SF parents sue local school district to put Algebra I back in middle school
San Francisco parents are suing the city's public school district for not offering Algebra I to middle school students and for requiring students to retake the course in ninth grade even if they have already passed it elsewhere.
The lawsuit, filed on March 22, calls for the San Francisco Unified School District (SFUSD) to offer Algebra I in middle school, arguing that current policies and practices hinder students' academic growth in mathematics and creates barriers to excelling in the subject.
According to the suit, advanced students have become bored with what their parents have referred to as dumbed-down math. The parents have also expressed concerns that their children are falling behind those enrolled in private schools and in other districts that offer a middle school option.
In an interview with the San Francisco Examiner, SFUSD alumnus and parent Maya Keshavan accused the district of misleading the public about key metrics of its math program.
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[District officials] claimed to dramatically reduce algebra 1 failure after it was delayed to ninth grade but have offered no evidence to back this claim. In fact, the rate fell only because the district eliminated an exit exam students were required to pass. Public data requests revealed the purported success could not be replicated, and the district refused to explain.
The suit also alleges that students who took Algebra I outside the district were forced to retake it, violating California's education code, which prescribes that students who complete the course prior to high school already satisfy the Algebra I graduation requirement in the state.
Currently, only those who took Algebra I before high school and demonstrated proficiency by passing a “math validation test” will not be required to retake it.
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SFUSD's math policy, implemented in 2014, keeps all students together in math until junior year, when advanced students can then surge ahead by taking a combined Algebra II and precalculus course, followed by calculus during their senior year.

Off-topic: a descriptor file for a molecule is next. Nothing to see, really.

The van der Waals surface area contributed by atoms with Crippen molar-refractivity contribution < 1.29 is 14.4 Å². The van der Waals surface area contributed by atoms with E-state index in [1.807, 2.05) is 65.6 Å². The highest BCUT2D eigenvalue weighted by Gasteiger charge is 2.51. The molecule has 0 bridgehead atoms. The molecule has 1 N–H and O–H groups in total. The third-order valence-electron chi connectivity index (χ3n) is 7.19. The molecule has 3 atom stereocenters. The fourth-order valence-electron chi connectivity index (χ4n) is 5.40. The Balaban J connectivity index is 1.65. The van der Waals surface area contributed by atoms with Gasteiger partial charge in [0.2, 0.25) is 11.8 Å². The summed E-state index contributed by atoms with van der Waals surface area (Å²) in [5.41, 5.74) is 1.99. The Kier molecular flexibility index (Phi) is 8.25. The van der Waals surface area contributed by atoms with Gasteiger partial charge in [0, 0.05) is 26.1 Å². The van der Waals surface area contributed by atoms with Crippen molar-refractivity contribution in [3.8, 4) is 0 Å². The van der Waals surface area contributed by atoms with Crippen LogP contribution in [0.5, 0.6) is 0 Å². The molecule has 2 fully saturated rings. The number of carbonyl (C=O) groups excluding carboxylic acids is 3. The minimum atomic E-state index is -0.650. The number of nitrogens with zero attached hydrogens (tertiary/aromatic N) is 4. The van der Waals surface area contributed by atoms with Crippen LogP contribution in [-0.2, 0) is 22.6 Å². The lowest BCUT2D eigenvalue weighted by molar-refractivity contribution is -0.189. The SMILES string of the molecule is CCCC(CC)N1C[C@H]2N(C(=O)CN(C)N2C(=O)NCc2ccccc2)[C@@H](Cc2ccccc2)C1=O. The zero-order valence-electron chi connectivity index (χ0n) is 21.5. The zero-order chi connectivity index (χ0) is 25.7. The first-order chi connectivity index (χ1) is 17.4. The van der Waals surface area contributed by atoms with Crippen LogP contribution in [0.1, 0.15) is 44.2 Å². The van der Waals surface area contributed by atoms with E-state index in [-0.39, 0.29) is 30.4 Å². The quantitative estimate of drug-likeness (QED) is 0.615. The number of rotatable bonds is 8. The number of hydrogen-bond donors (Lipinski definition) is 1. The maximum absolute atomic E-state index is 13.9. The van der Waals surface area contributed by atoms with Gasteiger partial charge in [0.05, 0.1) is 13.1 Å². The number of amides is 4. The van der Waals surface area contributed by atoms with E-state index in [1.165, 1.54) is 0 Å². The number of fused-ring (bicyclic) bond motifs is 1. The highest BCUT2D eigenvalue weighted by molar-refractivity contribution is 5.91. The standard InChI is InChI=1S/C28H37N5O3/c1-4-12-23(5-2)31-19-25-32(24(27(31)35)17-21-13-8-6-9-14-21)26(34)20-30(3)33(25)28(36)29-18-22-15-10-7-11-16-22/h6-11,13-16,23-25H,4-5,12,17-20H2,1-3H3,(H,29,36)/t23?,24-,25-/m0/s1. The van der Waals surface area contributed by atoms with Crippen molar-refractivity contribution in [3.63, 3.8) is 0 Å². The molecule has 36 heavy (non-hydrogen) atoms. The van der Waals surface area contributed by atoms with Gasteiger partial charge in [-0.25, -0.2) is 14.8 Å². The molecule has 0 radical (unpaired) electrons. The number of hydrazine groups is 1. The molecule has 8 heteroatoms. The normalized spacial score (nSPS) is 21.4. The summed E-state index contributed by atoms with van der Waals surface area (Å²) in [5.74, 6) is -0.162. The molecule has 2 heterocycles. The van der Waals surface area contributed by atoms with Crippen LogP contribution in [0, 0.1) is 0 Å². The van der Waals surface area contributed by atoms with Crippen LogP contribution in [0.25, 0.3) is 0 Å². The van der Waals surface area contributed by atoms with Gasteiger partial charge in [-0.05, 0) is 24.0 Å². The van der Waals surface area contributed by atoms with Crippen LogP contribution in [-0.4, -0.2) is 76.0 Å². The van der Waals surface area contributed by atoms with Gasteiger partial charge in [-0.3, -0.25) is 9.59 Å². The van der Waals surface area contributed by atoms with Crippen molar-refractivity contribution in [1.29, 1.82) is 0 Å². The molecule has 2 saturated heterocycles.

However, the policy has been criticized for not offering equitable access to advanced math and for resulting racial gaps in enrollment in higher-level math courses. According to the concerned parents, the current system makes it almost impossible for students to access calculus in high school.
Parents are pushing for those consolidated courses to be offered in middle school instead as completing these courses would give their children an advantage when applying to colleges.
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In 2016, the parents petitioned the district to restore Algebra I to the middle school curriculum, submitting over 1,000 signatures.
A Stanford University study also released on March 22 indicated that the district's policy had not improved equitable access to advanced math courses, despite increasing higher-level math participation among all racial groups.
The study noted that figures from before and after the reform was implemented were the same: “White and Asian students in SFUSD enroll in Precalculus at rates roughly two to four times higher than their Black and Hispanic peers.”
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According to Stanford researcher Thomas Dee, he is hoping the study will inspire a “rethink about what is going on here to prevent equitable access to advanced math.”